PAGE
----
Business research requires persistence and creativity...
Proprietary information may not be available (e.g. business models, organizational charts, supply chains, production costs, or market shares) . Finding related, relevant information and tying it together to make inferences about your information need is a skill that can be developed.
Start with library databases, trade publications, and company or government websites.
Form a search strategy:
Refine your search skills:
It all begins with a thought...start at the top of this Mind Map and follow the information process to the original source. Types of research resources are listed for each step of the way.
The left side shows how researchers go through a similar process before conducting an original research study.
What is corporate social performance?
How is it measured?
What are additional search terms related to this topic?
Use online reference resources such as encyclopedias and handbooks for quick, authoritative topic overviews.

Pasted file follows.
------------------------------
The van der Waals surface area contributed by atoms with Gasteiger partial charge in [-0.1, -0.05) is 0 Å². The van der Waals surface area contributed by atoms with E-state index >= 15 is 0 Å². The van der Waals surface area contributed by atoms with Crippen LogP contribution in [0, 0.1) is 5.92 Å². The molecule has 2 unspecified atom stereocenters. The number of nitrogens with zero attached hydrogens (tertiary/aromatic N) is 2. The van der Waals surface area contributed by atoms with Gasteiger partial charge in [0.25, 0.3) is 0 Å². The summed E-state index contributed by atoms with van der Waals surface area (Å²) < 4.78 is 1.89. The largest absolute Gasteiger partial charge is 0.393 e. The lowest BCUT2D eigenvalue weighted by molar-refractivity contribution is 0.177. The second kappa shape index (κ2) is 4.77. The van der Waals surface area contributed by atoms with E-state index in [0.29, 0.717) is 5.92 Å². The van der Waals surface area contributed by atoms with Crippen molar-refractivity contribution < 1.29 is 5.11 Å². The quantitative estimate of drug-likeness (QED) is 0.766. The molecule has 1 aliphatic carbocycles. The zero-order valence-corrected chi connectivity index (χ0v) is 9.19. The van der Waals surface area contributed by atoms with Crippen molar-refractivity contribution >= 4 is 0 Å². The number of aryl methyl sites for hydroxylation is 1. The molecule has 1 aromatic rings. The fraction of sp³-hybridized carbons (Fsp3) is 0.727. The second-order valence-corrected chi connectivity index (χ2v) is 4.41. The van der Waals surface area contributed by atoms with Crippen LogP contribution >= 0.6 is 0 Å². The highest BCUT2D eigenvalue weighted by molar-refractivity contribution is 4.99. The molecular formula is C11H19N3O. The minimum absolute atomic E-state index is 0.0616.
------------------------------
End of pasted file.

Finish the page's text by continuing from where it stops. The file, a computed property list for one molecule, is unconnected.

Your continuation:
Getting background information on your topic can help you to:
Find original research and experts on the topic
Find alternate terms and synonyms to use as search terms
Find related or more specific topics on which to focus your research
Web searching and academic reference resources provide background information.
The ebooks below are a great place to start.
Click on the green "Hamline Access" link and log in using your Hamline computer credentials.
You probably already have favorite business news resources such as the following:
Some of these require a subscription payment in order to see all of the content.
Bush Library has subscription access to complete, current content from the following: